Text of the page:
Saker Nusseibeh takes his responsibilities seriously not only as CEO of Hermes Fund Managers, but as a representative of the money management industry.
The responsibility concern is at Hermes' core and can be attributed in part to Mr. Nusseibeh's strong views on what makes a money manager, and in part to Hermes' unique ownership structure, which gives us a different view of the world to others. Hermes' owner is the London-based BT Pension Scheme, which has about £40 billion ($67.8 billion) of assets. About 77% of the money manager's assets under management are run on behalf of BTPS, which is one of the U.K.'s biggest defined benefit funds.
We build products for the pension scheme, and we are part of that group. We genuinely understand long-term needs. Most fund managers think of long term as in the next one to three years. We understand that long term is 30 years, he said.
While talking to Mr. Nusseibeh in an office at the firm's headquarters near the Tower of London, his sense of responsibility to the 320,000 participants and retirees who worked with BT Group is palpable.
Participants who will retire with probably less than £10,000 will look at me and say "What are you doing with my money?' he said.
Mr. Nusseibeh is also chairman of the 300 Club, a global group of investment executives that aims to respond to an urgent need to raise uncomfortable and fundamental questions about the very foundations of the investment industry and investing, according to its website.
There is a disconnect in fund management managers believe that when they win a mandate, it is from a large corporate entity. We understand that when we win a mandate, we are taking money from normal people pay attention, because it matters, said Mr. Nusseibeh.
Money management can be, if you choose so, a noble pursuit. It can also be an ignoble and useless profession but it is up to us.
He thinks money managers must take some blame for the 2008 financial crisis. When we look at why 2008 failed, we can blame the bankers and quite rightly, as they took the risk. We can blame regulators, as they were blind to the risk. We can blame politicians, as they turned a blind eye to something that they saw as complicated. But we can also blame fund managers, for although we were not responsible for these things, we are the analysts. We should have thought longer and harder about the things being said by the investment bankers. We should have been more vociferous over the points that troubled us, and made our concerns public.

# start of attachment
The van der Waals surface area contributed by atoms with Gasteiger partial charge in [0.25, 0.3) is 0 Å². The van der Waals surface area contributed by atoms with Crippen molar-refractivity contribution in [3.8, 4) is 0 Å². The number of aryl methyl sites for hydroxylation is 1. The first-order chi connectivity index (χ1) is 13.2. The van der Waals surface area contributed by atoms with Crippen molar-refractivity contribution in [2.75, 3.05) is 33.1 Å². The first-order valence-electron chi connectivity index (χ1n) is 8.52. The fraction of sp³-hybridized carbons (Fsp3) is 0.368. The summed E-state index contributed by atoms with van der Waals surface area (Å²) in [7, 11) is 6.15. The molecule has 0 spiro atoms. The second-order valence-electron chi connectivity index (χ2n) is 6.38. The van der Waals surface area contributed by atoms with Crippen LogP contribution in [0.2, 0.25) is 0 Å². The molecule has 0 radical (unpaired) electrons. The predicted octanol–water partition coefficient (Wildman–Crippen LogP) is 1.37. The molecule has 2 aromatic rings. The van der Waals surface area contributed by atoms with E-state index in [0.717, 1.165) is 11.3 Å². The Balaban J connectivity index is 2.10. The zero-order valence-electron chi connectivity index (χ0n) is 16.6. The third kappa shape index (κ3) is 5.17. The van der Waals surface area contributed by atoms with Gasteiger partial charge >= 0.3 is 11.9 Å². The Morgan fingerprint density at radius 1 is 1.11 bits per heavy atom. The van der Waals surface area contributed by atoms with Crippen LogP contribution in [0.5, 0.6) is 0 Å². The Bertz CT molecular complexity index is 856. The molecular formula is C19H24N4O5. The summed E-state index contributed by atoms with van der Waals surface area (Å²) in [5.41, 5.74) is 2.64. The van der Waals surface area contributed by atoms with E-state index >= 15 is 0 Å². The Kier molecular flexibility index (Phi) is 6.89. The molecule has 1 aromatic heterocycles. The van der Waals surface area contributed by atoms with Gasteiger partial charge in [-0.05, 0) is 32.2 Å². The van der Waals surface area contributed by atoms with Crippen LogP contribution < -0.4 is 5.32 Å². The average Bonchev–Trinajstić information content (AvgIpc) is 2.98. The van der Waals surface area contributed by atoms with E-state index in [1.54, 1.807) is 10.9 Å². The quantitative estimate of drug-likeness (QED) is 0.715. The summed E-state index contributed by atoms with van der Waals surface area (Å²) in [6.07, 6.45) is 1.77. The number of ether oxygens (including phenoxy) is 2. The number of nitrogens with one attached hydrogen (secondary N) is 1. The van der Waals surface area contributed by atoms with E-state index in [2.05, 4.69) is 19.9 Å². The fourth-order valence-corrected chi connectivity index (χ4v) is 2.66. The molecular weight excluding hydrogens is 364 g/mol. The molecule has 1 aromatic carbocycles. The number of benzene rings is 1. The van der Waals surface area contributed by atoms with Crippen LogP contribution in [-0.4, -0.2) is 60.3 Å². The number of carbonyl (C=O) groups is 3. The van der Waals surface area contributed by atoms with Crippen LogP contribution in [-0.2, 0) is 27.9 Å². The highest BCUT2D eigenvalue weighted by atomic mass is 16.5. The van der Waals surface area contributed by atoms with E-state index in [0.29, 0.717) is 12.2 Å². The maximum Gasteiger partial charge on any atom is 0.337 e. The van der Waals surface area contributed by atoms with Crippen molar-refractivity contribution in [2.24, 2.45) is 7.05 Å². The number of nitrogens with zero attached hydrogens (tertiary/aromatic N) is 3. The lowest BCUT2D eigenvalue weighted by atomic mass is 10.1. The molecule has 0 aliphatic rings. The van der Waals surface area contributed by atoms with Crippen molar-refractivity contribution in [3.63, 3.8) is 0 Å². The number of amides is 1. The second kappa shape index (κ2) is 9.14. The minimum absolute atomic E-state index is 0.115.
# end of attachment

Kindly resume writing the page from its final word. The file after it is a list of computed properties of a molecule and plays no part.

The active money manager is also communicating its views on responsible investment to the wider industry, with January research showing that well-governed companies had outperformed poorly governed counterparts by 30 basis points on average per month since the beginning of 2009.
It turns out that being a responsible investor is financially sensible, he said.
That responsibility doesn't end with investment in companies, but extends to investment in people and the surrounding community. We have outreach programs, taking interns from this area. We have mentoring programs and are also involved in the Mosaic charity (which creates opportunities for young people in deprived communities.) This is our community. Our office is based at the edge of the poorer parts of Whitechapel and East London, and the richest neighboring boroughs. There is a huge pool of talent that needs to be unlocked.